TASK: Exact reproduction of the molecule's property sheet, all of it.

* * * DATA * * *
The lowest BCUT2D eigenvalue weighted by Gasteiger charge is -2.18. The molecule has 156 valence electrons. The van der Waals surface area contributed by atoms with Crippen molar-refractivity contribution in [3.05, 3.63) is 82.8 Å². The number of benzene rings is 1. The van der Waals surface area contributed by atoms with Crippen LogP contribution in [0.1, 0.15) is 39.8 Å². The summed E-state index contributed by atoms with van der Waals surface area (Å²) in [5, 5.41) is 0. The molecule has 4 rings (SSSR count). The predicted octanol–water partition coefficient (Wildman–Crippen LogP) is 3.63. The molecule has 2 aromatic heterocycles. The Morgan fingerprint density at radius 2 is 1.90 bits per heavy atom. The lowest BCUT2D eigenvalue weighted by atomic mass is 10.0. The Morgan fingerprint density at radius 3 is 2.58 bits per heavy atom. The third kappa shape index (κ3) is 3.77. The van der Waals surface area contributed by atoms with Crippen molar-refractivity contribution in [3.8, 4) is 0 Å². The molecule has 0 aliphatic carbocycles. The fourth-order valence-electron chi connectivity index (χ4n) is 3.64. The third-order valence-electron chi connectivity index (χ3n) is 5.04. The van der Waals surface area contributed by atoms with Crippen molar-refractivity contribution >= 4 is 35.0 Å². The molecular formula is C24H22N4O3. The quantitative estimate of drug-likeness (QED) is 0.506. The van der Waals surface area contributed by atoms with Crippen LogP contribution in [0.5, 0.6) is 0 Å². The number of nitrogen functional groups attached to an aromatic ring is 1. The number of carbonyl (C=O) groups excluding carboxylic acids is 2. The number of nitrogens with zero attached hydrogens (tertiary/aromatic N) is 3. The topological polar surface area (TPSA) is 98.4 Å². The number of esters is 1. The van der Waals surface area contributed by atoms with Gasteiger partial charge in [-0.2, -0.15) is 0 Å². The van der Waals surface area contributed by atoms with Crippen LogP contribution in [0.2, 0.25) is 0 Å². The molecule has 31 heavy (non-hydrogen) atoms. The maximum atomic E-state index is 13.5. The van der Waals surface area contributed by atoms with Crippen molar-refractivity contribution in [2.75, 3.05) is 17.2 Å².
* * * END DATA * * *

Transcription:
The lowest BCUT2D eigenvalue weighted by Gasteiger charge is -2.18. The molecule has 156 valence electrons. The van der Waals surface area contributed by atoms with Crippen molar-refractivity contribution in [3.05, 3.63) is 82.8 Å². The number of benzene rings is 1. The van der Waals surface area contributed by atoms with Crippen LogP contribution in [0.1, 0.15) is 39.8 Å². The summed E-state index contributed by atoms with van der Waals surface area (Å²) in [5, 5.41) is 0. The molecule has 4 rings (SSSR count). The predicted octanol–water partition coefficient (Wildman–Crippen LogP) is 3.63. The molecule has 2 aromatic heterocycles. The Morgan fingerprint density at radius 2 is 1.90 bits per heavy atom. The lowest BCUT2D eigenvalue weighted by atomic mass is 10.0. The Morgan fingerprint density at radius 3 is 2.58 bits per heavy atom. The third kappa shape index (κ3) is 3.77. The van der Waals surface area contributed by atoms with Crippen molar-refractivity contribution in [3.8, 4) is 0 Å². The molecule has 0 aliphatic carbocycles. The fourth-order valence-electron chi connectivity index (χ4n) is 3.64. The third-order valence-electron chi connectivity index (χ3n) is 5.04. The van der Waals surface area contributed by atoms with Crippen molar-refractivity contribution >= 4 is 35.0 Å². The molecular formula is C24H22N4O3. The quantitative estimate of drug-likeness (QED) is 0.506. The van der Waals surface area contributed by atoms with Crippen LogP contribution in [0.5, 0.6) is 0 Å². The number of nitrogen functional groups attached to an aromatic ring is 1. The number of carbonyl (C=O) groups excluding carboxylic acids is 2. The number of nitrogens with zero attached hydrogens (tertiary/aromatic N) is 3. The topological polar surface area (TPSA) is 98.4 Å². The number of esters is 1. The van der Waals surface area contributed by atoms with Gasteiger partial charge in [-0.2, -0.15) is 0 Å². The van der Waals surface area contributed by atoms with Crippen LogP contribution in [0.2, 0.25) is 0 Å². The molecule has 31 heavy (non-hydrogen) atoms. The maximum atomic E-state index is 13.5. The van der Waals surface area contributed by atoms with Crippen molar-refractivity contribution in [2.75, 3.05) is 17.2 Å².